Sunday, March 22, 2009

Everyone's at 'Skins'

"Why can't we all, all just be honest, admit to ourselves, that everyone's on it?" ponders Lily Allen on one of her best songs, "Everyone's at it". If you do not live on Mars, or if you are not completely dumb, you know that Lily's not talking about 'Desperate Housewives', but about drugs. The message is simple: illegal drugs are everywhere, and there's no point in pretending the opposite.

Apparently, my favorite British girl wasn't the first one to think like that (duh! really?) and that's where comes Skins. That show, broadly speaking, is a 90210 of England, showing the complicated lifes of beautiful teenagers full of hormones and issues to deal with. But with drugs. Lots of drugs. It is all about being cool and getting crazy as much as possible. You do drugs and you will be able to hang out with the cool guys and fuck the hot girls.

Obviously, that is only what a superficial look at Skins would lead you to believe. But if you pay closer attention, the series is not really defending the use of drugs, it is only showing life how it is. I mean, I never been to England, but I can tell you that, at least in NYU, kids do a lot of drugs. I lost count of how many times I had to say no... I'm pretty sure that happens in pretty much every college in the occidental world.

Anyway, back to Skins, the third season (which is the only one that I watched so far) basically shows the lifes of around 5 girls and 4 boys. Everyone is hot, everyone does drugs, they fuck each other a lot, there are lesbians, cute twins (one of which is lesbian), nobody has peace of mind, and the soundtrack is pop British music (and by that, I mean, music that plays in England, not necessarily made by British people). Sure I would expect to hear Lily Allen (she's everywhere!) and Klaxons, but how about Little Boots? How cool is it to listen to 'Meddle' in such a great show?

To sum up, I love 'Skins'. Despite not working, and not going anywhere, my Spring Break wasn't all bad. I have a new favorite show. Sure it exaggerates a little bit in its description of British teens (I'm assuming it does...) but, come to think of it, South Park exaggerates a lot and that's exactly what makes it so special.

Oh, and for the record. I NEVER did illegal drugs, I don't plan to do it, but I don't have a problem with people that do it. Everybody is free to do whatever increases his utility-this is an Economics expression, just don't ask me to do the same.

The day 'Family Guy' was good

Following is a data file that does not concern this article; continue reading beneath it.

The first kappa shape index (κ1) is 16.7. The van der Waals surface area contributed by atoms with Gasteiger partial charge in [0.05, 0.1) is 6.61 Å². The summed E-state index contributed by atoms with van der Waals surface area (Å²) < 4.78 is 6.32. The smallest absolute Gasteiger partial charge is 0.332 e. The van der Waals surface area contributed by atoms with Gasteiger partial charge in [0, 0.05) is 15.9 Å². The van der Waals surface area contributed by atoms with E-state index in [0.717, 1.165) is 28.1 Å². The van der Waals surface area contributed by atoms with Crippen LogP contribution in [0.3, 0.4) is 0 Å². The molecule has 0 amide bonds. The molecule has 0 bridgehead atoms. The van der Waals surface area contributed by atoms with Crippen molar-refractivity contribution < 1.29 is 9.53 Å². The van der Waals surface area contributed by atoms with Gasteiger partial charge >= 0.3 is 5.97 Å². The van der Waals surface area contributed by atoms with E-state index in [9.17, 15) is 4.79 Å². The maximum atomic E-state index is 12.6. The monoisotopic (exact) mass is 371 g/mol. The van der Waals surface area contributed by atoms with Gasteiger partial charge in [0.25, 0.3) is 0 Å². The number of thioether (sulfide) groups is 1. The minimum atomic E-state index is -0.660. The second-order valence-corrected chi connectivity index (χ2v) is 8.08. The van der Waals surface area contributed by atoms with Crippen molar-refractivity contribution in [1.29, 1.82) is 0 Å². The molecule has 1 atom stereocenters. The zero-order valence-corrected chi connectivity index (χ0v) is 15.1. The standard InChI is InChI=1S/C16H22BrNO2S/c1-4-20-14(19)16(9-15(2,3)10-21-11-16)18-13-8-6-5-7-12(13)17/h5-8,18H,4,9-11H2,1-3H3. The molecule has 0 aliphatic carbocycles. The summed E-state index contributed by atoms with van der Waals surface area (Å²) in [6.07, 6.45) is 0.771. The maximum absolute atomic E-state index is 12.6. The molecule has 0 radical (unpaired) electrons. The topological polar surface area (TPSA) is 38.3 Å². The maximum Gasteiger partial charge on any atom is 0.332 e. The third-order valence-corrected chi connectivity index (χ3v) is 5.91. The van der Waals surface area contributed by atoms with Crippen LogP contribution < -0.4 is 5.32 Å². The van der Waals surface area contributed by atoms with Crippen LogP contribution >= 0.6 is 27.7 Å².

July, 2006, friday night, around 1 am, Rio de Janeiro, Brazil. I'm bored in my bedroom doing useless stuff on internet. The phone rings. A friend (who was clearly out of options to go out with) asks if I want to go out. "There's this dance club that we always go", he says. "It's a little bit underground, but I like it a lot". I never used to go out in Rio, don't ask me exactly why, but since being at home was terribly boring, I took a very quick shower, picked a cab, and went with my friend to "Casa da Matriz". It was my first contact with "indie music". After that night, not only that guy who called me became really a friend, but also that type of music would in some sense define who I am now, and I would go pretty much every week to "Casa da Matriz" until I moved from Rio in July, 2007. Funny that when he called me I didn't have a clue about that...

March, 15, 2007, Rio de Janeiro: Sunday afternoon and I'm watching a movie at a local theather. The phone rings. My roommate (an old brazilian woman, very nice, btw), who speaks English well, tells me that a guy from New York University just called looking for me, and that I should call him when I have the chance. I knew well what that meant. Acceptance in NYU! Of course, I didn't finish the movie (funny that I don't even remember which movie was), I ran to home like my life depended on it. You know, just like in the movies, when someone is very excited or anxious (or both) about something. Up to that point, I had only rejections from big schools like Berkeley and Yale. also, just two days earlier I went out to celebrate my friends's acceptance in Harvard! I was devastated because, among other things, I had better grades than him. I knew that he was going to do better than me because, oh well, he is better than me, but I didn't expect so much. I mean, he gets in Harvard, and I get just medium schools? How is that fair? I thought at the time.

So it was really a big relief to be accepted at NYU, the first top school that I got in (I would be accepted also in UPenn and Chicago, other schools at the top of my list). Anyway, I got home that Sunday and called the professor and confirmed that I was accepted. Next day, monday morning, around 11:30 am, I'm back at home, my roommate asks me if I was happy with the acceptance and I say: "Well, I'm just back from the celebration, what do you think?". I was more relieved than happy, like letting a big burden go away. And at that time it was pretty clear that I had learned how to party hard...